The back seat gets mixed reviews with regards to comfort and seating space. The Sacramento Bee asserts, "Two humans in the back, tops," and argues, "Putting three adults in the back of this small pocket rocket would be a cruel and unusual experience in flesh pressing." The Milwaukee Journal Sentinel, on the other hand, reports, "Rear seat room was OK." And finally, Velocity Journal observes, "The back seats are flat, with minimal contouring for occupant comfort."

Interior Features

Velocity Journal is among reviewers pointing out that the GTI's "option list is short." This is largely because, as MSN puts it, "The car is fairly well-equipped with comfort and convenience features." These standard features include a 10-speaker sound system, a tilting and telescopic steering wheel wrapped in leather, air conditioning, cruise control, and power windows and locks with keyless entry.

Stereo and Entertainment

The base audio system in the GTU includes a MP3/CD/6-disk CD changer in the dash. TechnoRide observes that, "The audio display is a monochrome LCD that looks like a 10-year-old laptop display (before color arrived). And because it's small, when you choose one command, such as volume, something else, such as the station presets, is hidden." In general, reviewers agree with the New York Times: "The stereo sounds good, though its control panel is fussy and annoying."

It should be noted that when the buyer opts for the optional navigation system, its position in the dash forces the standard CD-changer to a position under the center armrest, a situation that many test drivers disliked. Cars.com points out that "That's not great placement, but at least it's inside," noting that prior GTIs has placed the changer in the back of the car. Also new this year is an auxiliary audio input jack and an optional iPod adapter.

Navigation

The navigation system itself is a sore spot with many reviewers, who criticize its speed, graphics and controls. Cars.com, reflecting the opinion of a number of reviewers, writes, "Overall, the German brands' GPS-based navigation systems are less useful than others, with more cumbersome controls and typically less street labeling on the maps." The reviewer continues, "The GTI's shows some progress, but it still uses keys alongside the display rather than a touch-screen." CNET provides additional complaints: "The navigation system suffers from an extremely slow processor, and we found it frequently frustrating to use. It takes a while to draw its maps and, much worse, doesn't show an accurate position of the car during speeds more than 30mph. This latter issue is due to the graphics not keeping up with the position of the car, and often led us to miss a turn on our route."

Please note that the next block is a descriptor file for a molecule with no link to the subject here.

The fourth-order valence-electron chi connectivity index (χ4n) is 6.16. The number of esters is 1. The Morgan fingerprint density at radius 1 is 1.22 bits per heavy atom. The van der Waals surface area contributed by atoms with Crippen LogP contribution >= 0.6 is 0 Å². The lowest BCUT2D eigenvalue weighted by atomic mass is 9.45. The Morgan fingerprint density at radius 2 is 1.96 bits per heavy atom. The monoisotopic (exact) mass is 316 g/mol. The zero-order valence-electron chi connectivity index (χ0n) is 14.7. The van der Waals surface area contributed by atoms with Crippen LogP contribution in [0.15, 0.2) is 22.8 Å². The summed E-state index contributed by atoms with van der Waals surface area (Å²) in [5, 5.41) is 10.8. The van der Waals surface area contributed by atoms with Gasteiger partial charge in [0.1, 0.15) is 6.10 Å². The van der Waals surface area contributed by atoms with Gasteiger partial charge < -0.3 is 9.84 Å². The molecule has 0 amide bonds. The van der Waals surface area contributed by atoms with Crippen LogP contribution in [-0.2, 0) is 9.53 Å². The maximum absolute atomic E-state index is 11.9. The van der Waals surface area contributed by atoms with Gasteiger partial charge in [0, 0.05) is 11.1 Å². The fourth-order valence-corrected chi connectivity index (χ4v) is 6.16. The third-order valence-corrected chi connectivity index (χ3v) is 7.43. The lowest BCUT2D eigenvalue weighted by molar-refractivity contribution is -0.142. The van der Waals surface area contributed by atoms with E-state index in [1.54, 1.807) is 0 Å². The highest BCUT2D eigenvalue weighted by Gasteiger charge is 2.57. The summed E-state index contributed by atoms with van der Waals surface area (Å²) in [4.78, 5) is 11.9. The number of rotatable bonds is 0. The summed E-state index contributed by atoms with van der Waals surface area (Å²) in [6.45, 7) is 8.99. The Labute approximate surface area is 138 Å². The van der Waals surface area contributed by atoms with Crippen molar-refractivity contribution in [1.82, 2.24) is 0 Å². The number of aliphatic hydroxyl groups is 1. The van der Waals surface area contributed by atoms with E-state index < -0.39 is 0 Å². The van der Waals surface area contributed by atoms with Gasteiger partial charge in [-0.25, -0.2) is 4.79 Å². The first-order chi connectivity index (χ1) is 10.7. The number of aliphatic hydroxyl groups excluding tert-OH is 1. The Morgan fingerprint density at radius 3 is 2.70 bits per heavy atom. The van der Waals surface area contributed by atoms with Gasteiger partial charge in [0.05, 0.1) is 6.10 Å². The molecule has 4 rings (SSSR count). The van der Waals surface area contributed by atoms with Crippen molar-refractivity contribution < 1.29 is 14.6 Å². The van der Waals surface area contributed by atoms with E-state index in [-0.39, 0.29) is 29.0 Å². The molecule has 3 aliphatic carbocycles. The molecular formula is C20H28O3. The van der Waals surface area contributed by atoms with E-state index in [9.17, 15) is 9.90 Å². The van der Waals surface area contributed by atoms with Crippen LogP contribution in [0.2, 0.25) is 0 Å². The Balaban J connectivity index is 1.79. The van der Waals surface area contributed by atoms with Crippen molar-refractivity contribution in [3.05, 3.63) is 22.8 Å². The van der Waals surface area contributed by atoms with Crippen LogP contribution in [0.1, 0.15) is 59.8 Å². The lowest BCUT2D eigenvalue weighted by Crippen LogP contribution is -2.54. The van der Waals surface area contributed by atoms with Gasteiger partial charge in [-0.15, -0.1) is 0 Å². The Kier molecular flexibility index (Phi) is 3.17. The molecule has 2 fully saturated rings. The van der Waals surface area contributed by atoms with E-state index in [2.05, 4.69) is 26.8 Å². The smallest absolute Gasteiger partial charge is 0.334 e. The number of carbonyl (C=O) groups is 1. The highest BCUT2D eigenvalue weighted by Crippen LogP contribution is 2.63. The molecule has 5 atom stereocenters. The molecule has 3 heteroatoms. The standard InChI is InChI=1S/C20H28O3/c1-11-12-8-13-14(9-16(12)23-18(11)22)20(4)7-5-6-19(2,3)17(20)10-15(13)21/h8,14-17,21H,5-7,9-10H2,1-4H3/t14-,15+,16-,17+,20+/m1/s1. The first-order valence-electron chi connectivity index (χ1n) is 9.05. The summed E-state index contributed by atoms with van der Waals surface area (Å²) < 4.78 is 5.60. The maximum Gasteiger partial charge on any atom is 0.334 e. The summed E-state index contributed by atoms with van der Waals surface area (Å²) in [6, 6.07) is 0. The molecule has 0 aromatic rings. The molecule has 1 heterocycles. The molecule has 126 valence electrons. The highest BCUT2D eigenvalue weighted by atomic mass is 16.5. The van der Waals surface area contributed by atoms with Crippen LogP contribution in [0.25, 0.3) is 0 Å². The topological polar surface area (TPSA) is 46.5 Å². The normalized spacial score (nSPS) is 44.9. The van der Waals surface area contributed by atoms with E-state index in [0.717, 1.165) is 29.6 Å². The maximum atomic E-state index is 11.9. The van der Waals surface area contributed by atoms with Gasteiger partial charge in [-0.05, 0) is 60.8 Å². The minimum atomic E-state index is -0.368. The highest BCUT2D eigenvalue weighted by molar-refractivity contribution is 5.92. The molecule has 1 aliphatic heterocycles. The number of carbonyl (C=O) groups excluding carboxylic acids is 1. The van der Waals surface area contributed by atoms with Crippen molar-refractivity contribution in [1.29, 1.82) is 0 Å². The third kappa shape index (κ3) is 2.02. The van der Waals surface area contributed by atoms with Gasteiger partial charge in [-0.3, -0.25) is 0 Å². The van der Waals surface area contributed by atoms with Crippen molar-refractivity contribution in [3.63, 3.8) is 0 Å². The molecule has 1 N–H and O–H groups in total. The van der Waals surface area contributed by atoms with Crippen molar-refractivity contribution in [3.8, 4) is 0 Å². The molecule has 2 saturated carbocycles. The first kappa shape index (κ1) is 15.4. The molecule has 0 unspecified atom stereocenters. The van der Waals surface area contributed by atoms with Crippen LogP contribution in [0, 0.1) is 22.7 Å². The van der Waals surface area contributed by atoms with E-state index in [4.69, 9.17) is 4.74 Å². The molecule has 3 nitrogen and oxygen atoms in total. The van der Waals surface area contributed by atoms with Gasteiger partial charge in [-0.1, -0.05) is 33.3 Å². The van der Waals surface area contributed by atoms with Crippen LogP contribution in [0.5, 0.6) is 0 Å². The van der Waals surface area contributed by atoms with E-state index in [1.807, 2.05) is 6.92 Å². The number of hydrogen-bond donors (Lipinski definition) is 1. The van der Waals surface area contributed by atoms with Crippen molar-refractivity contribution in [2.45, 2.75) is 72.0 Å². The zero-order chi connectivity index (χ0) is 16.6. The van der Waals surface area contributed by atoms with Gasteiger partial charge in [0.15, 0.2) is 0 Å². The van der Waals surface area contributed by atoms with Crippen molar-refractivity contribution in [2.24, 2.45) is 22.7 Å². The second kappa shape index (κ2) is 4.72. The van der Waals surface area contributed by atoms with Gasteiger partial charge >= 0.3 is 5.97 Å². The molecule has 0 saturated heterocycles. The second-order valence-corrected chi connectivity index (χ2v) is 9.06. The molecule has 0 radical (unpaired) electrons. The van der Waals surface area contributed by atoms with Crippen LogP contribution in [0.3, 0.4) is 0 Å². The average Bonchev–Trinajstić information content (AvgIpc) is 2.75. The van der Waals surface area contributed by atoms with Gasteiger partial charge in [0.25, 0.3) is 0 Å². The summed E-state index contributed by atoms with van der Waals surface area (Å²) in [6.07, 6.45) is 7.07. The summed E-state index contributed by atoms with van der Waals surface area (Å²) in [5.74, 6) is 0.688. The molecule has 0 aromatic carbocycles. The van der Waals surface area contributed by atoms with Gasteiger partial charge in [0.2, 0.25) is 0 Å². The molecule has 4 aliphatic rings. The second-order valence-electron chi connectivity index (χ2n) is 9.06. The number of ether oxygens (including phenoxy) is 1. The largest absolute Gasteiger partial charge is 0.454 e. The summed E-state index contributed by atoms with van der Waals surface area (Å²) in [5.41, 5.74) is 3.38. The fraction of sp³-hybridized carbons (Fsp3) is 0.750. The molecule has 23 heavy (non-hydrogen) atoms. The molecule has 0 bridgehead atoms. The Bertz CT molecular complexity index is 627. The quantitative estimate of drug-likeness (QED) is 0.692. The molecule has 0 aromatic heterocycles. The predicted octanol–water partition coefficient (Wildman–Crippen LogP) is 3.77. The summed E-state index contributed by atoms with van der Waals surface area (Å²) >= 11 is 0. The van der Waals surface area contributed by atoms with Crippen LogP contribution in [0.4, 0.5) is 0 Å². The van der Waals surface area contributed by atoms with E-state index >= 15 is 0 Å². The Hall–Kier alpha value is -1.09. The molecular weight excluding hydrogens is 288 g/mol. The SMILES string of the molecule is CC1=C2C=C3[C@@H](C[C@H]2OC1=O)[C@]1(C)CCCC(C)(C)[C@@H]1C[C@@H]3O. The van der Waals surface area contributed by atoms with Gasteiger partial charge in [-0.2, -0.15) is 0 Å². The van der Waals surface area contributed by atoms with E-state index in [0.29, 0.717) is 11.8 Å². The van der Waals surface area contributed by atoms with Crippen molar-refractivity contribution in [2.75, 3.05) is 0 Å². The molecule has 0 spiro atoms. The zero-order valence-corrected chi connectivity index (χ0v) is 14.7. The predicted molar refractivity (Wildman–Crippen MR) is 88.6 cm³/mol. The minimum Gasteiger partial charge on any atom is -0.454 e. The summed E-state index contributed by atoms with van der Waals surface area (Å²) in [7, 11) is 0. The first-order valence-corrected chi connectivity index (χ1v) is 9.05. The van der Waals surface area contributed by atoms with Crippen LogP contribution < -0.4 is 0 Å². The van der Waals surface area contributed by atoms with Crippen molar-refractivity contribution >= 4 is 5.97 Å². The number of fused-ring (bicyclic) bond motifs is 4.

Cargo

The hatchback gives the GTI more cargo space than many of its competitors. The Family Car points out, "It can hold a nuclear family and enough luggage for that annual vacation. Its hatchback configuration, combined with fold-down rear seats, even gives it an edge for those trips to the home improvement center." "Indeed, with rear seats folded down, the fifth-generation GTI offers 15.3 cubic feet of cargo volume in back," notes MSN. "This compares with 15 cubic feet in the trunk of a 2007 Camry."

Small touches throughout the cabin make the GTI even more practical. New Car Test Drive explains, "Cargo can be secured via four tie-down hooks. There's also a cargo cover to hide your gear; the cover can be removed when carrying taller objects." Velocity Journal likes the "numerous small storage spaces" and mentions, "The center console has a smallish compartment, while the door panels have deep hard-sided pockets that can accommodate a variety of items including a travel mug or bottle." "There's a power plug in the cargo hold as well," reports the Chicago Tribune.

Review Last Updated: 5/2/08